Readers’ Corner: The POM Wonderful “Win”

POM-WonderfulSome of our readers wondered about contradictory major media headlines. The facts of the case follow.

Last week we reported on the court decision in favor of pomegranate maker POM Wonderful, allowing the company to tell consumers about the health benefits of its juice.

Pat writes: “Moments after reading this article claiming the ‘win’ I saw the Yahoo headline below.”

The headline reads: “Pomegranate juice claims deceptive, US rules.”
We saw that too. The New York Times and many others are also reporting the POM Wonderful decision as a loss for POM, but this is a case where the media are completely misrepresenting the story. This is either gross media bias or simple ignorance; we can’t really say which. What we can say is that it is a disgrace to report without carefully checking facts or providing context.
The judge in the case issued a 335-page decision, so there was a lot in it. He found that product claims don’t need double-blind Random Controlled Trials (RCTs) to support them, and that claims don’t need to be FDA-approved. This is hugely important win and the heart of the case.
The judge’s decision is a major roadblock to the FTC’s and FDA’s desire to create a pharmaceutical-like pre-approval system for supplements. It reaffirms existing law which forbids such pharmaceutical standards. The idea of treating supplements as if they were drugs may sound good to an uninformed public, but it would really mean the end of supplements. A natural food or supplement ingredient cannot, in general, be patented because it is a natural substance, and without patent protection it can never get an exclusive share of the market and recoup the investment of millions of dollars it takes to do those double-blind RCTs.
The judge also found that the evidence POM Wonderful presented to substantiate some of its ads—specifically, the ones allegedly claiming that POM products treat, prevent, or reduce the risk of heart disease, prostate cancer, or erectile dysfunction—was inadequate. This was not a surprise. It is very difficult under existing law for a supplement to make a disease claim or what can be interpreted as a disease claim. But for the media to trumpet this in headlines and present it as evidence that POM “lost” is completely misleading. POM won its case, and so did natural health.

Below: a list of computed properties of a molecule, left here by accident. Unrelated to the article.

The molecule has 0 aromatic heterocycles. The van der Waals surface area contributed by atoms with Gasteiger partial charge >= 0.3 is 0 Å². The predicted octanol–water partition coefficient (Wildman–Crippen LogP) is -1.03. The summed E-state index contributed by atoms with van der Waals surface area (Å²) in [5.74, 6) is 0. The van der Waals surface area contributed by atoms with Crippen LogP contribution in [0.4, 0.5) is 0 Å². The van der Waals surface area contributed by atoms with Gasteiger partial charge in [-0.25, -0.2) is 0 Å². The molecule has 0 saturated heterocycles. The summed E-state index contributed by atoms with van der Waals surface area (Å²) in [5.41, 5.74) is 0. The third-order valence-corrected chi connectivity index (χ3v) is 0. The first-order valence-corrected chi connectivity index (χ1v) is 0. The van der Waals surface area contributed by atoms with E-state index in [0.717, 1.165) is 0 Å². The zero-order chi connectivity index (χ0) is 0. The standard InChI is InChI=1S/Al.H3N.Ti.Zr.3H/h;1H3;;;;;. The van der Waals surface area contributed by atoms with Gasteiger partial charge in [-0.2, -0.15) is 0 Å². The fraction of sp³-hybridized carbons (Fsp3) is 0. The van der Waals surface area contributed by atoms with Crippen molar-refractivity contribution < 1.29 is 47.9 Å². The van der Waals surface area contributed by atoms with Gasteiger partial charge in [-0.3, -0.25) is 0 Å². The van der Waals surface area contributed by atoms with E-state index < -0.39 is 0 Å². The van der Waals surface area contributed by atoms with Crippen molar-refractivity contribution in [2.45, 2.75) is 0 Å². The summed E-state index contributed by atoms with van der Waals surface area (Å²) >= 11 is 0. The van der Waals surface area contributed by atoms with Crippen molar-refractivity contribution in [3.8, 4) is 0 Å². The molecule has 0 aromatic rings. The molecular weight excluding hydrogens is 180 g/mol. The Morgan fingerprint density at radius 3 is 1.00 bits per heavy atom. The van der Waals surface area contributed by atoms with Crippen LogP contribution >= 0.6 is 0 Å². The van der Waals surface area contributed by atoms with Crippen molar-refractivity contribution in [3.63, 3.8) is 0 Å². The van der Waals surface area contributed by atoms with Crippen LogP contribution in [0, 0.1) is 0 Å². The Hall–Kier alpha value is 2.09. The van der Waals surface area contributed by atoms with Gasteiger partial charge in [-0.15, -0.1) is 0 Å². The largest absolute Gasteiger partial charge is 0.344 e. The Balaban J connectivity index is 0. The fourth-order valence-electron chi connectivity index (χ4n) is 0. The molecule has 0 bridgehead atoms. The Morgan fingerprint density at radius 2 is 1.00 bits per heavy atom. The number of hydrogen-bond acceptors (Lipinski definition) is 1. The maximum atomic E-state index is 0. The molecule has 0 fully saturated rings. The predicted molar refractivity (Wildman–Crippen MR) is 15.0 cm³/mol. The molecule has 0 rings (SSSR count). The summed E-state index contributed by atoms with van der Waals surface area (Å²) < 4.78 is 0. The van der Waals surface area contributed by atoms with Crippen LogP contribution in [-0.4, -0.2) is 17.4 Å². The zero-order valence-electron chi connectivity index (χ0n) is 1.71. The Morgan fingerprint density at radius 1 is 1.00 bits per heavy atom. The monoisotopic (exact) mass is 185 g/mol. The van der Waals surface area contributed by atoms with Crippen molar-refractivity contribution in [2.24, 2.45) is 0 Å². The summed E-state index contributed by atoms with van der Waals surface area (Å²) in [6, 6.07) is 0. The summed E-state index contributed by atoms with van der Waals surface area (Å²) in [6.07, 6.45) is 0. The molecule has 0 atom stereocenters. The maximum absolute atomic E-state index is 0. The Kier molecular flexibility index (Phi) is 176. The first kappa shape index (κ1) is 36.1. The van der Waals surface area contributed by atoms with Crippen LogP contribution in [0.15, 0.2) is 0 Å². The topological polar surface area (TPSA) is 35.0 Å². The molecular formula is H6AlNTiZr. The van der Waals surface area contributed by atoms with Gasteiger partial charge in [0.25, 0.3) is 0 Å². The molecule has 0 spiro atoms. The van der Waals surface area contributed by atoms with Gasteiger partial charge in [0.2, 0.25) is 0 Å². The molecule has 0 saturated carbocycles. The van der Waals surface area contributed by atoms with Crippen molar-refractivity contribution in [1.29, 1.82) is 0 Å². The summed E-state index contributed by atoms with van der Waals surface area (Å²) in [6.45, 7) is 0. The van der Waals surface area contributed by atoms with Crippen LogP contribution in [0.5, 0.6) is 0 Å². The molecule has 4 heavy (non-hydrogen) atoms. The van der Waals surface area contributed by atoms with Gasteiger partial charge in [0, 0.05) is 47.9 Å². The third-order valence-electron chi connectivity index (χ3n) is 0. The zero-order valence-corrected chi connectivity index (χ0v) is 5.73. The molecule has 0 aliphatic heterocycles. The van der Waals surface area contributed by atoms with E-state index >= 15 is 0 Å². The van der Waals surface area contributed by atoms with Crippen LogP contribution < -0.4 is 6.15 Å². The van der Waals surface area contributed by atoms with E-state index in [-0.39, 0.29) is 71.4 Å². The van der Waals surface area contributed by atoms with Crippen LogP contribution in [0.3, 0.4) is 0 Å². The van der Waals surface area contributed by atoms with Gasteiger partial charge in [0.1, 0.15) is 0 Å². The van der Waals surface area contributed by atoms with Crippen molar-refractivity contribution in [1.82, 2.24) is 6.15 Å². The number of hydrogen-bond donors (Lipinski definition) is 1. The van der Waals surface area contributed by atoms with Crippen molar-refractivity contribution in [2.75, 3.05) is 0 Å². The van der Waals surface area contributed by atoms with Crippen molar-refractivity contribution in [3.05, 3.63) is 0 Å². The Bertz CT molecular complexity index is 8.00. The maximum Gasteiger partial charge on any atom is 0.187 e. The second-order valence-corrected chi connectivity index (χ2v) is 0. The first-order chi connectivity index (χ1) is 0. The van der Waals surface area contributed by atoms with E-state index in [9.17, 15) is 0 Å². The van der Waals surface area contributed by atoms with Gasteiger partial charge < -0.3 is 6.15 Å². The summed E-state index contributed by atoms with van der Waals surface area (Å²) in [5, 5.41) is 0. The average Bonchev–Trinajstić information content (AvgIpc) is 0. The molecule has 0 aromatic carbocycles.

Over the past couple of years, the FTC has been requiring two RCTs as part of lawsuit settlement agreements (“consent decrees”). As we have reported, this is illegal, and FTC has been attempting to circumvent the rulemaking process by creating new law this way. In fact, the reason ANH-USA filed a Petition for Rulemaking against the FTC was that we have every reason to believe FTC will continue in this practice, and as we note above, companies simply cannot afford to perform two RCTs for each claim on each product.
Note that structure/function claims are completely legal under DSHEA, so what FTC was doing here is in opposition to the law governing supplements. There is little enough information we are currently allowed access—we can’t risk even that little bit being trampled. That is why this ruling matters.


  1. I feel that the POM Wonderful case is a good (or bad) example of how the natural/organic food industry has come under attack. First off, most consumers are intelligent enough to figure out that eating or drinking a certain type of food will not miraculously cause good health or cure diseases. Very few products I have seen, except on infomercials, make these claims. However, I think most people are figuring out that all of the (over) processed food, some with chemicals (i.e., aspartame vs. sugar) that have used over the past several decades do have side effects. The big food manufacturers, not unlike big pharma, have a lot to lose when consumers educate themselves. Actually, any food manufacturer has a lot to lose when consumers educate themselves. Just ask Kashi.